A few weeks ago, we, three third-year computer science students (Alexander Halfweeg, Tycho van Heems and Jael Lopez), joined the Advanced control team in DARE. We will be working on a new version of the ground software for actively stabilised rockets.
The ground software needs a GUI and it also needs to be able to communicate with rockets before they are launched in order to read the state of both the rocket and the sensors.
Besides renewing the previous system, we will be working on creating a clear and well-structured architecture, which is important for when new members want to contribute or expand the system. Then it will be easier to understand what is going on. To make use of certain methods, while trying to achieve this, is very important and it is also a practice that all coders should take advantage of in any project.
Before recreating the functionalities of the previous ground software, all the members had multiple meetings to discuss not only the old features but also the new. The current team leader would like to have new visualisations in the program to clearly see what is going on with the sensors state estimation and the state machine status.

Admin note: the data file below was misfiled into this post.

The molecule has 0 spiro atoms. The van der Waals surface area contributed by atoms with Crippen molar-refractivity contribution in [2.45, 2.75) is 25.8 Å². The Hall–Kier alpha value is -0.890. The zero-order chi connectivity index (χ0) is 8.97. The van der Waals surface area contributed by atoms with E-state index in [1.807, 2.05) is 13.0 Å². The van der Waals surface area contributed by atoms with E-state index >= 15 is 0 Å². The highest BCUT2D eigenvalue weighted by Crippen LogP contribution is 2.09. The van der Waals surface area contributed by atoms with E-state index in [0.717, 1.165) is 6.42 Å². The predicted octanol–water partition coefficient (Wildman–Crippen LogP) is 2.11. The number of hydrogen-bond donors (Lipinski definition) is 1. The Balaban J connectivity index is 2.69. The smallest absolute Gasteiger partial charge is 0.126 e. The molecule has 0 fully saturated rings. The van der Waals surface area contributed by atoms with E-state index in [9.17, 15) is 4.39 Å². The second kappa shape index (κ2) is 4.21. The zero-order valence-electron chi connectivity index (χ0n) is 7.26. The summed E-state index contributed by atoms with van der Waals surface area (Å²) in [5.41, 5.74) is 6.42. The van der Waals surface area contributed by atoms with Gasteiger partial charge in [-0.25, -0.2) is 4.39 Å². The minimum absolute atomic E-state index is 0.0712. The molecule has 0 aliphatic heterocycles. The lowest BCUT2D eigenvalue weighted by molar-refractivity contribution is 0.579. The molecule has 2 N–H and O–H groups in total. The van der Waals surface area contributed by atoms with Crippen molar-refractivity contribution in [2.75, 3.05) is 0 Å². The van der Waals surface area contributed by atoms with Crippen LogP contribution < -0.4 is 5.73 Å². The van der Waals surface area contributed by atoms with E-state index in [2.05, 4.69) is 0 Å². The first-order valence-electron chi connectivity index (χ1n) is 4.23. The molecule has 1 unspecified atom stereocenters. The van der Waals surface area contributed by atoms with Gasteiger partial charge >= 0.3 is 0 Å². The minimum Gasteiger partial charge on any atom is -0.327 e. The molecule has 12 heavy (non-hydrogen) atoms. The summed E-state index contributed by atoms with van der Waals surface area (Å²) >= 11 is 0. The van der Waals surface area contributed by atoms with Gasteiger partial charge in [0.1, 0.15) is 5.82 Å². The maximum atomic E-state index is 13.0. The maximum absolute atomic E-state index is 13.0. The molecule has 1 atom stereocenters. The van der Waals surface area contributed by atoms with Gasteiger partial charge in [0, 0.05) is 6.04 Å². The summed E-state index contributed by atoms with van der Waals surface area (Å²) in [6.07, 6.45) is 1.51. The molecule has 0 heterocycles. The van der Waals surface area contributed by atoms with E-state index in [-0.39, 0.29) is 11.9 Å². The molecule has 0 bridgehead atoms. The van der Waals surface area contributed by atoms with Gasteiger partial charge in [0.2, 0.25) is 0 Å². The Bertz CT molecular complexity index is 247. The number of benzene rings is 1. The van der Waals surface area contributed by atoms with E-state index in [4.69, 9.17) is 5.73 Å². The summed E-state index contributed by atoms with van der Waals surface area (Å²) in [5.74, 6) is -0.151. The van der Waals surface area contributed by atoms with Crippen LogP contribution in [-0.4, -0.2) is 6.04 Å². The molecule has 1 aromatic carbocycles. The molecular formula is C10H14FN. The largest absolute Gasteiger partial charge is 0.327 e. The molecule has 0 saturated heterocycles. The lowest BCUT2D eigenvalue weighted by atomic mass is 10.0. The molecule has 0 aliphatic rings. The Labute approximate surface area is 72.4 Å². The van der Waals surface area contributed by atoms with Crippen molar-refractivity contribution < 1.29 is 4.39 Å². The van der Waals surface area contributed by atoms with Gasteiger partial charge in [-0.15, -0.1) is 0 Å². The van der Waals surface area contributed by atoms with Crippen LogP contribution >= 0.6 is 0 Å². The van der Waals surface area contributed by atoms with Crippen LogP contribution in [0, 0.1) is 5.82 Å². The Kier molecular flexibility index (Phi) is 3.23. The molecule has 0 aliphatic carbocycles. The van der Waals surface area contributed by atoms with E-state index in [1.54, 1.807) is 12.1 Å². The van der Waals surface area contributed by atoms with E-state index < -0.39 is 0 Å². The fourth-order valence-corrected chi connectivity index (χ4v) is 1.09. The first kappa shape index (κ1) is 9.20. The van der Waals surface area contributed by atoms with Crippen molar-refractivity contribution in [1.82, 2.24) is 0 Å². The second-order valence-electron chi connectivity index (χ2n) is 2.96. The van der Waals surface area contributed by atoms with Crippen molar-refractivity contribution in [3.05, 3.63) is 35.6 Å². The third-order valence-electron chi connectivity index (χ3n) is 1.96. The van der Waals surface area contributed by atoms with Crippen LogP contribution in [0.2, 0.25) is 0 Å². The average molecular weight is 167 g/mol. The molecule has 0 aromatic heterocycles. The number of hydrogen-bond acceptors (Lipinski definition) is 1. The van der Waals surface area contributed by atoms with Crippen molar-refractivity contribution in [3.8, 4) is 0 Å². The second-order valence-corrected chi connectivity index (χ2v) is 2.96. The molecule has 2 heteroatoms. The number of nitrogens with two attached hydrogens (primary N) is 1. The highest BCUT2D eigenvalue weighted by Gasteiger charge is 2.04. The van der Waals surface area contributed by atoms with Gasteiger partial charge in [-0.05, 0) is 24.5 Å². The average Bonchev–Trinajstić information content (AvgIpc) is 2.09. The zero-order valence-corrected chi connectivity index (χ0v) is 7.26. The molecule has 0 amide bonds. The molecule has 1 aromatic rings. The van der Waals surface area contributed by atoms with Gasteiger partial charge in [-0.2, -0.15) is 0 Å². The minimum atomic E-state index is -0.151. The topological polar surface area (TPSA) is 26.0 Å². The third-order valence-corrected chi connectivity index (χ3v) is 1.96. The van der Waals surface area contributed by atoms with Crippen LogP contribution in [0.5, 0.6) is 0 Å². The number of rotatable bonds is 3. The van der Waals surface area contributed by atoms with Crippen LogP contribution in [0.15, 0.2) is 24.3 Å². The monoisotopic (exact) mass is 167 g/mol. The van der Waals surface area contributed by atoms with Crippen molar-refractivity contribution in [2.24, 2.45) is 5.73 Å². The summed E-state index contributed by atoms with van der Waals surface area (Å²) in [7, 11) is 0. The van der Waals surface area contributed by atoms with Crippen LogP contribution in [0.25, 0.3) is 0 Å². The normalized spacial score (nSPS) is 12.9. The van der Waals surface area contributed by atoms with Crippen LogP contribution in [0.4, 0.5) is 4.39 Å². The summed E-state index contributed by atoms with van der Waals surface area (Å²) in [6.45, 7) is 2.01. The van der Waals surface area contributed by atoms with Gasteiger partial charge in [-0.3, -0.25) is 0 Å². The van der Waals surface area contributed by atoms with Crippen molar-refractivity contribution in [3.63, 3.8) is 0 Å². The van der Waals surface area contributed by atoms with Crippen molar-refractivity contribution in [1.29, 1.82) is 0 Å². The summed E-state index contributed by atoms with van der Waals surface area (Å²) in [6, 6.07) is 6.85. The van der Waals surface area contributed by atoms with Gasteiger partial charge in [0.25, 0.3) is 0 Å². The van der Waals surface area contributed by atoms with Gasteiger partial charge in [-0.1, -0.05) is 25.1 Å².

The current team had to do multiple things: First of all, we needed to create an actual GUI to show all the data on. Second, we had to learn how the communication protocol works. This protocol is standard in DARE and it is used for all communication between rockets and other hardware. Creating the GUI is a relatively simple task, so we assigned one person to create it while the other two were to do some research about the communication protocol and multithreading. Furthermore, a big problem in the designing of the software is to find a way to keep it responsive, while also making it receive input and send output at all times. The answer to this is multithreading. Therefore, we decided to split the software into three big parts, each with its own thread. One thread receives messages from the rocket, another sends messages to the rocket and the last observes the GUI. This way, the GUI stays responsive because it doesn’t have to wait for the input/output parts of the program. But even though, these three threads might be the biggest, there are still other threads that keep the application running. These are the threads that are made and destroyed multiple times during runtime, instead of launched at the start of the application and destroyed when the application is closed. These threads are made when the user sends a command, and this can happen multiple times per second and therefore, they are not handled by any of the big threads since they could freeze otherwise.
Thus, we work on the ground software for the team, and this is an application that communicates with the rocket and displays it in a GUI. We will create a new and well-structured application that is code wise easy to understand, even for outsiders, and will use various methods to prevent overloading the application and to keep a high functionality.
Authors: Alexander Halfweeg, Tycho van Heems and Jael Lopez